Bankruptcy court ruling secures $93 million in additional coverage for refinery owners


The owner of a Philadelphia refinery that was shut down after an explosion in June 2019 has secured at least $93 million in additional coverage from his insurers after a US bankruptcy court judge ruled in favor of policyholders’ interpretation of the policy, the plaintiffs’ law firm said. .

U.S. Bankruptcy Court Judge Mary Walrath on Wednesday granted partial summary judgment in favor of PES Holdings LLC on two policy provisions and denied the insurers’ motion to dismiss a bad faith claim. She rejected the insurers’ argument that a “stipulated loss value” of $250 million included in the policy did not apply to PES’ claim because it would result in a payment greater than the actual value of the property.

“While the final replacement cost and actual cash value amounts remain in dispute, the filing indicates that the insurers calculated these amounts at approximately $166 million and $73 million, respectively,” the firm said. attorneys for the plaintiff, Cohen Ziffer Frenchman & McKenna, in a statement. Press release. “Now that the court has determined that PES is entitled to a minimum replacement cost of up to $250 million, insurers will be required to make up the difference.”

A fire at the Philadelphia Energy Solutions refinery’s hydrofluoric alkylation unit resulted in a series of explosions that rendered the refinery inoperative. PES filed for Chapter 11 bankruptcy a month after the explosions.

PES had a mortgage on the property with ICBC Standard Bank which required it to maintain at least $750 million of insurance on the site. PES purchased policies from 30 insurers who provided $1.25 billion in coverage.

Rather than rebuild, the company sold the property to Hilco Redevelopment Partners, which plans to build a logistics facility on the 1,300-acre site.

The decision not to replace the refinery, however, led to a dispute with PES insurers, which included Allianz Global Risks US Insurance, several Lloyd’s of London syndicates, HDI Global Insurance Co., Liberty Mutual, XL Insurance America, Ace American and Zürich. American Insurance Co.

PES filed a lawsuit against 26 of these insurers in February 2020, alleging breach of contract and breach of their duty of good faith and fair dealing.

The insurers argued that PES could only recover the actual cash value of the refinery, which was an amount equal to the replacement cost less a deduction for “physical depreciation”. But Walrath ruled that a “stipulated loss value clause” in the policies allowed PES to recover either actual cash value or full replacement cost, up to $250 million.

The parties also disputed the amount that could be deducted from the amortization payment. Insurers argued that labor costs should be included in this depreciation because PES had decided not to rebuild. This resulted in an actual cash value of $73 million, compared to the insurer’s estimated replacement cost of $166 million.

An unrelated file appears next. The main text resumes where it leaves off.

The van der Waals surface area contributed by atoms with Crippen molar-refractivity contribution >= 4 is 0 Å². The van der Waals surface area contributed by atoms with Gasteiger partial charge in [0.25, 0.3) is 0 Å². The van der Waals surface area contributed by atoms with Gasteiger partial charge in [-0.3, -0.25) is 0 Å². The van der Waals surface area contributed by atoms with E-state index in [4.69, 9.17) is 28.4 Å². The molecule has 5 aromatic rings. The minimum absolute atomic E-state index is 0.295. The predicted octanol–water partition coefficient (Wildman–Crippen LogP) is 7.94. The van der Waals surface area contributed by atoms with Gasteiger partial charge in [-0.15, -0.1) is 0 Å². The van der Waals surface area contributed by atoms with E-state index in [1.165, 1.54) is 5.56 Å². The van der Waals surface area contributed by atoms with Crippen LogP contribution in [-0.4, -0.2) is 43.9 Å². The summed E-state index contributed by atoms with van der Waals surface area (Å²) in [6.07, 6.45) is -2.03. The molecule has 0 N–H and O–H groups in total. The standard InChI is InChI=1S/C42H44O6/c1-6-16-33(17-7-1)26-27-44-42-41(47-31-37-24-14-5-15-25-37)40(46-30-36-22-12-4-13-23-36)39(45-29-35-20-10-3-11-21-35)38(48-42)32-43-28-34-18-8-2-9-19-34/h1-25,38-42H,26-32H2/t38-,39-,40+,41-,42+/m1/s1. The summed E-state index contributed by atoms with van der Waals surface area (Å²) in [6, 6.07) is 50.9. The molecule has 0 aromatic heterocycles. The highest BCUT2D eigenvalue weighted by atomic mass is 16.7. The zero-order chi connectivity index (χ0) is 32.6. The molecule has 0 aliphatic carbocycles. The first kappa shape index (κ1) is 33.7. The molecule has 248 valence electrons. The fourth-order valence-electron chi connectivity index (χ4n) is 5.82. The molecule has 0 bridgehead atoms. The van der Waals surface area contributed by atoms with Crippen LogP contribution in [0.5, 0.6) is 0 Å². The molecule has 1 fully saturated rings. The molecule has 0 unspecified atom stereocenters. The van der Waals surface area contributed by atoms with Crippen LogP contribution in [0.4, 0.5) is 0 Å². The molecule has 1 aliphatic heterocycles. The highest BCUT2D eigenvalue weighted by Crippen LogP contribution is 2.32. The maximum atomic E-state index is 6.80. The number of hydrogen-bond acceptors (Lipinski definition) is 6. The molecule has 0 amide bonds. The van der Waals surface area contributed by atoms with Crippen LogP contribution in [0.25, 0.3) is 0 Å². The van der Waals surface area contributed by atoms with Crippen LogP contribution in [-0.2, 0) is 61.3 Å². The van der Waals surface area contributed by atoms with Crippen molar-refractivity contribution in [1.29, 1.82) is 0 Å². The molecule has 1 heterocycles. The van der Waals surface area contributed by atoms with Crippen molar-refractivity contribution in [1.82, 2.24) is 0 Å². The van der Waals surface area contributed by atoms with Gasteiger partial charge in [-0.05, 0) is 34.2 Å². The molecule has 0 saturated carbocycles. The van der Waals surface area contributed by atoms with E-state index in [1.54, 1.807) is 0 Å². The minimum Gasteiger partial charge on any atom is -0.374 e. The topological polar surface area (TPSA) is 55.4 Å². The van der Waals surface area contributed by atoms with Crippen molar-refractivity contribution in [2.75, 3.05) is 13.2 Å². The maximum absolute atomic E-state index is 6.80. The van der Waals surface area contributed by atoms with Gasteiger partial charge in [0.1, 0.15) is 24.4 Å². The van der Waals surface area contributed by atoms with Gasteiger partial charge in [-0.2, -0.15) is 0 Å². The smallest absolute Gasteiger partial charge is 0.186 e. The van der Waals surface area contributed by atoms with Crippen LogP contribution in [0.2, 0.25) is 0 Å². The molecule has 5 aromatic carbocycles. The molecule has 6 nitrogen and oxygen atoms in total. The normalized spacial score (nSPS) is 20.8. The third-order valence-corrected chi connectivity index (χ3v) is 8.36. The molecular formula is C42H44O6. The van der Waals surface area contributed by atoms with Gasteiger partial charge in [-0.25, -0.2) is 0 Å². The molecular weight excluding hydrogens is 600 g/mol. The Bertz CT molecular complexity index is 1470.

Cohen Ziffer says Judge Walrath’s decision means PES owes at least $166 million, but he continues to seek payment of the full $250 million limit.

Walrath also rejected the insurers’ argument that PES cannot pursue its claim in bad faith because it did not show the amount of its damages by submitting the legal bills which have been paid. The insurers also argued that New York law, which governs the insurance contract, does not allow parties to recover attorneys’ fees as “consequential damages” from bad faith claims.

Walrath said in her view that she was not persuaded by the case law submitted by the insurers.

“The court agrees with the PES that the time to consider any claim it may have for legal fees is after the trial,” the opinion read. “These consequential damages are only due if, and when, the court determines that the insurers acted in bad faith.”

That being decided, Walrath “bifurcated” the case so that liability for damages and the amount of those damages would be decided in separate trials. The bankruptcy court has scheduled the first trial, which will determine liability, to begin Jan. 24.

“It’s been a long road, but as the trial nears, this decision goes a long way toward securing PES the insurance coverage it is entitled to,” law firm Cohen Ziffer said in a statement. “We look forward to establishing our entitlement to the remaining disputed funds at trial.”

About the photo: Flames and smoke emerge from the Philadelphia Energy Solutions refining complex in Philadelphia, Friday, June 21, 2019. (AP File Photo/Matt Rourke)

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